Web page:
On Saturday, Elliot Myles scored a late winner for Wales U17s against Belgium to edge them closer to the European Championships. It was a brilliantly taken goal, where he cut in from the left and drove towards the edge of the area before unleashing a wonderfully executed shot into the right corner.
None of this would have come as a surprise to anyone at Norwich City where his technical quality is well known. This was epitomised last season when he made his U18s debut at the age of 15. This demonstrated the club’s ambition to push Elliot up the age groups and was a recognition of the talent he possesses.
Elliot Myles represented Wales U17s during the international break.
His quality is supported by positive numbers too as in 2022-23 he netted five times while accumulating two assists, having played the majority of the season as a 15-year-old. Even more impressively, Myles has equalled his goal tally this season by November, demonstrating the consistency he’s showing at U18 level. He has also won a penalty and assisted once this season, growing his G/A tally nicely.
Between September 23 and October 28 this season, Elliot scored eight goals and contributed three assists. One game in particular that had a significant outcome on those figures was a U17 Premier League Cup match against West Ham, in which he scored a hat-trick as well as picking up two assists. Admittedly, it was at a level at which he’s now expected to comfortably perform, but his attacking performance was devastating that afternoon.
This form has seen him earn a place in the Wales Under-17s team for consecutive months, with England also keeping a close eye on him.
Across the season Elliot has been mainly deployed as a central attacking midfielder but has also started as a striker on several occasions. When playing as an attacking midfielder, he tends to drop deeper to access the ball in the middle third, and then drift to the flanks to isolate himself from the opposition. This is mainly due to the U18s’ conservative playing style being heavily conservative, meaning speed and quality on the transitions are vital, and Elliot is a player expected to deliver those qualities.
When operating as a striker, Myles tends to stay more central to occupy the centre-halves, while giving his other teammates responsibility to connect the ball to the middle and attacking thirds. As well as occupying the centre-backs, he is also expected to demonstrate good movement in order to score goals. One game that represented this effectively was against Aston Villa in the U18PL Cup, where he peeled off his man to find space in the back post, which resulted in him scoring from close range.
Myles helped Wales U17s to the Elite Euro Qualifying Championships.
Another position that he has experience of playing in is central midfield. This happened sporadically during 2022-23, with the primary objective of him developing his game off the ball. As well as providing that, he was also an extra goal threat from midfield.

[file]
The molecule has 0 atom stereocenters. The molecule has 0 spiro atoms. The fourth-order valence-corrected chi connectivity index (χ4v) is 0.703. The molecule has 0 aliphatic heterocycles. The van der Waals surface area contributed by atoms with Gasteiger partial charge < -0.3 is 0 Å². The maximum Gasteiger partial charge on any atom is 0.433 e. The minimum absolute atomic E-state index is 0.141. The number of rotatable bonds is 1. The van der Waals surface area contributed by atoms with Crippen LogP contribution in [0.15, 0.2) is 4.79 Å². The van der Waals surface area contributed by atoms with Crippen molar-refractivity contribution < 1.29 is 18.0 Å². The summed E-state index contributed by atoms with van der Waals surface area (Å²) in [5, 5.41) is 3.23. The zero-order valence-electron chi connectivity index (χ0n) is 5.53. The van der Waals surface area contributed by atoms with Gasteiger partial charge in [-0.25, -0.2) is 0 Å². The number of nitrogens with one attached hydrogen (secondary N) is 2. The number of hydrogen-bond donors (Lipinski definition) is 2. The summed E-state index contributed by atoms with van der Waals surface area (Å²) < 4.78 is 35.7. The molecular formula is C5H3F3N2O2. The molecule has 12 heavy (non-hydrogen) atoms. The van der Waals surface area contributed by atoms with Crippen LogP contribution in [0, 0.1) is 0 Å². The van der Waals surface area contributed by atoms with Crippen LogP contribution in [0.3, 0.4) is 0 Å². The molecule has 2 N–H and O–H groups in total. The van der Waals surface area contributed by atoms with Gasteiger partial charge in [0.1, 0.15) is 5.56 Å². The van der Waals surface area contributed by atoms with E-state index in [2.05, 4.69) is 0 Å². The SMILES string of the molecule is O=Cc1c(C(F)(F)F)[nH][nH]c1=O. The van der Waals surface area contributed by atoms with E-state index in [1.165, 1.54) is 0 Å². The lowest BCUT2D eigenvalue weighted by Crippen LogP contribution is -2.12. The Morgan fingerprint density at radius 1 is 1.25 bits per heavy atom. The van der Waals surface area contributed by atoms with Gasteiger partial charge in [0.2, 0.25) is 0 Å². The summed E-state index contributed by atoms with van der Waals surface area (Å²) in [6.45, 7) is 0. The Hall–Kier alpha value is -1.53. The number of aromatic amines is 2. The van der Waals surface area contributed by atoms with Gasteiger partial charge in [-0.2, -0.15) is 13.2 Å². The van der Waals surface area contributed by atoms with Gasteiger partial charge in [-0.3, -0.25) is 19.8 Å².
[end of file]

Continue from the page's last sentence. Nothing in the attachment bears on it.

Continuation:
With the U18s still conceding goals despite playing in a conservative manner, Myles is probably best suited to an attacking midfield role as this offers him a greater chance of accessing the ball in deeper areas, as well as playing in an advanced position. If Elliot plays as a striker, the team’s chance creation suffers significantly.
Elliot’s excellent vision allows him to play a wide range of progressive passes, which present glorious attacking opportunities for his fellow attackers, whether that’s audacious switch passes to the opposite flank or outside-of-the-the-boot through balls to the strikers.
Due to the U18s having a lack of identity in possession and in forward areas, a lot of emphasis is placed on individual quality in attacking third, an area in which Myles thrives. It’s one thing for him to create goal-scoring opportunities, but it’s even more important that the strikers form a relationship with him so they can understand the correct time to start their runs for his forward passes.
As the season nears the halfway point, the strikers are connecting better with each other with every passing game, although it can be difficult at times with the attacking personnel interchanging each game.
As mentioned above, Myles is a superb player on the transition as he has all the necessary traits, one of which is blistering pace, which helps him to get past defenders as well as progress the team up the pitch. He also has a wonderful end product, which makes him a more devastating proposition to defend against.
Due to his fantastic start to the season, he earned his first start for the U21s against Bournemouth in the U21s PL Cup.
Worth noting is that in that same competition against Wolves, Uriah Djedje and Caleb Ansen – also from the U18s – made their U21 debuts too, which highlights a specific pathway for the U18s players to force their way into the U21s squad.
But focusing on Elliot’s U21 debut in particular, he had a quiet game despite applying himself well. The most pleasing element of his performance was his application off the ball, which was more intense than his tenacity out of possession for the U18s.
Finally, to conclude, Norwich have an outstanding talent at their disposal and must follow a coherent and progressive pathway plan in order to keep him at the football club.
As I referenced on X (Twitter) a few weeks back, Elliot’s U21 debut came earlier than expected and would have pleased him and his representatives as it gives them a pathway to invest in. As Myles is currently just 16, Norwich City can’t offer him a professional contract until he turns 17, which is on January 20.
One to keep an eye on.